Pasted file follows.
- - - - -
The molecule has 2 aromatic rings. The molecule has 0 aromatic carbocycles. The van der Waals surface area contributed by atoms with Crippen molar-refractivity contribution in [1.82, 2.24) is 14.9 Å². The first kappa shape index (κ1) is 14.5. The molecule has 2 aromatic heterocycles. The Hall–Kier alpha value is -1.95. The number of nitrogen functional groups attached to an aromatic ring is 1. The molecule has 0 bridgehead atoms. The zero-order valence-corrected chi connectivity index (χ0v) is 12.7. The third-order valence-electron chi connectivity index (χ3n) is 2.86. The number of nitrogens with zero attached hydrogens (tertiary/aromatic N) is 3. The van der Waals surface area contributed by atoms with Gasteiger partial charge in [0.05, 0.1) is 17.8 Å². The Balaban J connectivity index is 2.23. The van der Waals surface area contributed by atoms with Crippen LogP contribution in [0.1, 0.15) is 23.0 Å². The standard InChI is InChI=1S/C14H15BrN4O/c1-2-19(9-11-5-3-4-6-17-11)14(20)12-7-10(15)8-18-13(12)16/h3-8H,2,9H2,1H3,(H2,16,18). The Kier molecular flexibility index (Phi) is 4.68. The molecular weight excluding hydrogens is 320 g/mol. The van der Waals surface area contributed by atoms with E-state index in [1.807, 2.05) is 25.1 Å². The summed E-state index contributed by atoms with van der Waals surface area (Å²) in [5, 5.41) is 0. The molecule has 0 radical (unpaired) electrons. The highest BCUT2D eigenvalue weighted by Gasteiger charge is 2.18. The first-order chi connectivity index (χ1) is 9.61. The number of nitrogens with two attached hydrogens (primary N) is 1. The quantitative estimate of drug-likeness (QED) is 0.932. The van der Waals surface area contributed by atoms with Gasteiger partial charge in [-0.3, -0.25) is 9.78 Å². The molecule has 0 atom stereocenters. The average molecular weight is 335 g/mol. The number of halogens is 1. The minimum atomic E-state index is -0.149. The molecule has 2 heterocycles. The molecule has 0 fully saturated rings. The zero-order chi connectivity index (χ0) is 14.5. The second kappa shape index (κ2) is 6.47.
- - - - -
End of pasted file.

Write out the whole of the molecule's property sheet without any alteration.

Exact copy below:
The molecule has 2 aromatic rings. The molecule has 0 aromatic carbocycles. The van der Waals surface area contributed by atoms with Crippen molar-refractivity contribution in [1.82, 2.24) is 14.9 Å². The first kappa shape index (κ1) is 14.5. The molecule has 2 aromatic heterocycles. The Hall–Kier alpha value is -1.95. The number of nitrogen functional groups attached to an aromatic ring is 1. The molecule has 0 bridgehead atoms. The zero-order valence-corrected chi connectivity index (χ0v) is 12.7. The third-order valence-electron chi connectivity index (χ3n) is 2.86. The number of nitrogens with zero attached hydrogens (tertiary/aromatic N) is 3. The van der Waals surface area contributed by atoms with Gasteiger partial charge in [0.05, 0.1) is 17.8 Å². The Balaban J connectivity index is 2.23. The van der Waals surface area contributed by atoms with Crippen LogP contribution in [0.1, 0.15) is 23.0 Å². The standard InChI is InChI=1S/C14H15BrN4O/c1-2-19(9-11-5-3-4-6-17-11)14(20)12-7-10(15)8-18-13(12)16/h3-8H,2,9H2,1H3,(H2,16,18). The Kier molecular flexibility index (Phi) is 4.68. The molecular weight excluding hydrogens is 320 g/mol. The van der Waals surface area contributed by atoms with E-state index in [1.807, 2.05) is 25.1 Å². The summed E-state index contributed by atoms with van der Waals surface area (Å²) in [5, 5.41) is 0. The molecule has 0 radical (unpaired) electrons. The highest BCUT2D eigenvalue weighted by Gasteiger charge is 2.18. The first-order chi connectivity index (χ1) is 9.61. The number of nitrogens with two attached hydrogens (primary N) is 1. The quantitative estimate of drug-likeness (QED) is 0.932. The van der Waals surface area contributed by atoms with Gasteiger partial charge in [-0.3, -0.25) is 9.78 Å². The molecule has 0 atom stereocenters. The average molecular weight is 335 g/mol. The number of halogens is 1. The minimum atomic E-state index is -0.149. The molecule has 2 heterocycles. The molecule has 0 fully saturated rings. The zero-order chi connectivity index (χ0) is 14.5. The second kappa shape index (κ2) is 6.47.